A Note on Owl Hoot Trail

By Kevin Kulp

The half’in scout crawled over the rock outcropping and peered down into the gorge. “Six outlaws,” she whispered back to the posse. “Every single one of ’em wanted. Hell, they’ve got their own reward posters nailed up on their bunkhouse.”

The shee gunslinger smiled, but there wasn’t any warmth in it. He shouldered his rifle. “Let’s go earn us some bounties.”

Before I sat down to playtest Owl Hoot Trail the first time, I embarrassingly assumed the game would feel just like a classic high fantasy RPG that happened to have sixguns tossed in it. Fifteen minutes of play made me change my mind. The game felt much more like I had stumbled into a spaghetti western. Maybe it’s the flavorful races and classes, or maybe it’s the gritty combat system that ensures a showdown will leave someone laid out on the dusty street.

The first thing you do in character creation is pick your race. Half’ins are usually townsfolk, brave and friendly; the hill folk spend most of their time mining and brewing, and hardly mind at all when people call them dwarves. Shee are the one race that started out west and gradually moved east; they’re fine archers and smarter than humans, no matter how often humans deny it.

The game has five classes that fill traditional western roles. From the lawman who’s got a tin star and a license to keep order, to the dirty-fighting ruffian who’s likely to kick you when you’re down (and then smash a bottle over your head to keep you there), these classes are fully at home in any western.

“Don’t you worry.” The bald hill folk gadgeteer steepled his fingers and gave out a rising cackle that made everyone in the posse look around nervously. “I have just the thing. BEHOLD, my acid-spraying clockwork millipede!”

“Yeeaaah.” The lawman stepped forward. “Doc, I’m gonna ask you to step away from the mechanical bug.” But he was too late, and the gadget was already scuttling towards the outlaw camp.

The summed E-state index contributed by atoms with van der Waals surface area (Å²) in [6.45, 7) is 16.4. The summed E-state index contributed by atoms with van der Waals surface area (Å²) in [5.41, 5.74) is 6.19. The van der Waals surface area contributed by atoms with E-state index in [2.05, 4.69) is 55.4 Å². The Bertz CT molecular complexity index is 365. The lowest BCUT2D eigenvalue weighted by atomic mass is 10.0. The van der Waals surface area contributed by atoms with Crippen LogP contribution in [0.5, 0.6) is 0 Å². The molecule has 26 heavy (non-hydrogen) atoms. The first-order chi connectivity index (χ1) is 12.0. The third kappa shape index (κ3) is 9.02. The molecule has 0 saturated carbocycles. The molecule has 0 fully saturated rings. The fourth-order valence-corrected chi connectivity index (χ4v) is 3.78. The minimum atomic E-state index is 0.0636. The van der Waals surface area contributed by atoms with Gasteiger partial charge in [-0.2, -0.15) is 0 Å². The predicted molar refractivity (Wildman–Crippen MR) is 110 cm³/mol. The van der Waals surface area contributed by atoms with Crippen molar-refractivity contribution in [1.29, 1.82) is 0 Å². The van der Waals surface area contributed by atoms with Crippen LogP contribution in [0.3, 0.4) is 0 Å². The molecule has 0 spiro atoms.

Four additional classes are a bit more unusual. For instance, the gadgeteer can be anything between a brilliant clockwork tinkerer and a mad scientist. Gadgeteers create devices that spew remarkable powers such as energy blasts, fireballs or levitation. The game specifies possible powers; it’s up to the player to decide what their gadgets look like and how they work. A more spiritual class is the preacher. Tied to the All-Mighty, preachers are in touch with the divine and can bring a man back from the brink of death. The mentalist, a mind-controlling huckster with an emphasis on subtle illusions, and the spirit-talking shaman round out the group.

Overall, character creation takes about five to ten minutes. Pick a race, an origin, a class, and write down your abilities and skill numbers. The only thing left to do after that is select your gear. We’ve kept the rules deliberately light and easy to remember, so you’ll be spending more time playing and very little time looking things up.

We’ve aimed for cinematic combat. Classic fantasy monsters from undead to owlbears appear in the game, and humanoid foes could be unnamed extras who die cinematically when shot, or they could be serious threats to life and limb. The west is a dangerous place. You may be chasing prairie trolls who’ve rustled your herd, facing down a angry ogre with a Gatling gun, robbing a bank, or tracking down bandits for the reward money. Either way, your game’s going to be memorable.

The shee gunslinger crouched behind the boulder. “Cover me,” he said to the half’in, and dashed out into the hail of bullets. The half’in scout snapped off a shot as the shee leapt over the barricade, rolled to his feet, and emptied a bullet into the back of both sentries blocking their way. The men screamed and toppled. The shee stood in the puddle of their spreading blood and holstered his revolvers. “You coming?” he asked the rest of the posse. “We don’t have all day.”

The lawman gave him a dirty look and kicked one of the dead bodies. “You’re under arrest,” he said unnecessarily. “Don’t go anywhere.”

Owl Hoot Trail, by Clinton Nixon and Kevin Kulp, and the adventure They Rode to Perdition by Kevin Kulp, are currently available for playtesting. See here for more information.

2 Responses to “A Note on Owl Hoot Trail”

  1. Mark Durham (Doc) says:

    Kev, I’ve been away from western RPGs for awhile but I’d like to try this one. I’ll see if I can get all my old Sidewinder buddies to play test this one.

  2. Oh my goodness! Awesome article dude! Many thanks, However I am going through problems with your RSS. I don’t know the reason why I am unable to subscribe to it. Is there anybody getting the same RSS issues? Anyone that knows the answer can you kindly respond? Thanx!!

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